John Kelly Might Finally Be in Trouble

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White House Chief of Staff John Kelly has outlasted Steve Bannon, Reince Preibus, and even Omarosa in the Trump administration. But now, he could be done in by his handling of abuse allegations against former aide Rob Porter, with reports swirling that President Trump is thinking of replacing him.


The media narrative about Kelly—that he is an “adult in the room” protecting Trump from his worst impulses, and not just another racist and disgusting White House hack—is also finally beginning to weaken, though it was always absurd.

One ominous sign for Kelly: White House staffers are beginning to trash him anonymously to the press. On Friday, they went behind his back to accuse him of trying to get them to lie about his handling of the Porter situation.

In a staff meeting with senior staff this morning, Kelly told those present to say he took action against Porter just 40 minutes after learning that the allegations of abuse were credible, staffers who were in the meeting told The Washington Post.

“He told the staff he took immediate and direct action,” one of the officials said, adding that aides expressed disbelief about that telling of events, which they did not consider to be true, after the meeting.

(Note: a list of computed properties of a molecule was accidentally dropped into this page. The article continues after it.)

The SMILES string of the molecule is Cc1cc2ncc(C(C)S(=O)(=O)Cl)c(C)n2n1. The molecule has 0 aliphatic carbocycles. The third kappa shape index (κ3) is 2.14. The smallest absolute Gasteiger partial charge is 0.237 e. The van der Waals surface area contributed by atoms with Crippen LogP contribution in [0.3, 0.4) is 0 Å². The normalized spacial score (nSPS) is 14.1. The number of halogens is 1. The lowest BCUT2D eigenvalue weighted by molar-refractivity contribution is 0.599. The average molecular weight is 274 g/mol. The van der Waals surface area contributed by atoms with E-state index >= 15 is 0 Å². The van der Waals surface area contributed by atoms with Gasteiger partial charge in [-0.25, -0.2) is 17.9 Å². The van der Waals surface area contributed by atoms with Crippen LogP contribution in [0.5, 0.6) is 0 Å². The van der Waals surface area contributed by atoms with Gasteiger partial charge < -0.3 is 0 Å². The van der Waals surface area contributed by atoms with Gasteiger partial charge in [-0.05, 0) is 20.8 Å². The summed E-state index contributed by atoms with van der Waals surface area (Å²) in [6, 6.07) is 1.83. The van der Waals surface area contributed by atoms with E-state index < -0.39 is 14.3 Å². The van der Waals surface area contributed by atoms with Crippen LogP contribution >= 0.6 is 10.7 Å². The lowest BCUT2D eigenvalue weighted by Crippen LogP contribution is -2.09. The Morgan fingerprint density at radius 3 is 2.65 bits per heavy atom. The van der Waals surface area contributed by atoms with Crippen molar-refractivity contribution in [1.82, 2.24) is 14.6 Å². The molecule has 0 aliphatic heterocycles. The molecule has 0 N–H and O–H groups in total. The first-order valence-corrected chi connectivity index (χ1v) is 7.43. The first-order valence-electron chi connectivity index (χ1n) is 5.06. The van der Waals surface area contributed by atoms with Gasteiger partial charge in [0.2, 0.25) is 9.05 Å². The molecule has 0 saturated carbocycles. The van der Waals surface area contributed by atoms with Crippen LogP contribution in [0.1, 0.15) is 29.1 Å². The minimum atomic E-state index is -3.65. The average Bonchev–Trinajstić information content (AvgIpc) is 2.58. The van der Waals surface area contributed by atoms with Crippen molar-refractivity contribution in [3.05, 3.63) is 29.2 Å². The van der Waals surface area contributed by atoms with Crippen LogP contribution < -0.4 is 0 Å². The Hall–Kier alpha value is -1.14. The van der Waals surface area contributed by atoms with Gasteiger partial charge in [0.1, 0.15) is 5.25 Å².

Kelly also reportedly asked his underlings to convey that he cares deeply about domestic violence, a sentiment that would feel deeply out of step with his actions even if President Trump himself hadn’t just wished Porter best of luck in his future endeavors on Friday afternoon.

Kelly’s latest spin on the scandal directly contradicts earlier reporting as well as accounts from other White House officials. In fact, as both CNN and the Post have reported, Kelly was aware for months that Porter’s ex-wives gave accounts of the abuse to the FBI during a routine background check, and it was well-known as early as last fall that Porter had been denied a security clearance as a result.


When the allegations were first reported by The Daily Mail on Tuesday, Kelly offered a glowing statement of support—written by communications director Hope Hicks, who’s reportedly romantically involved with Porter—calling the staff secretary a “man of true integrity and honor” and “a friend, a confidante, and a trusted professional.” Behind the scenes, he reportedly urged Porter to stand his ground and stay in his job.

More broadly, this is just the latest sordid development in a story that the administration can’t seem to get straight, perhaps owning to the fact that it’s run by an admitted sexual predator.


Update, 4:17 PM: ABC reported that Kelly “has made clear to the president in the last 24 hours that he’s willing to resign in light of the president’s dissatisfaction” over the Porter scandal, though it’s unlikely that he will go any time soon.

Managing Editor, Splinter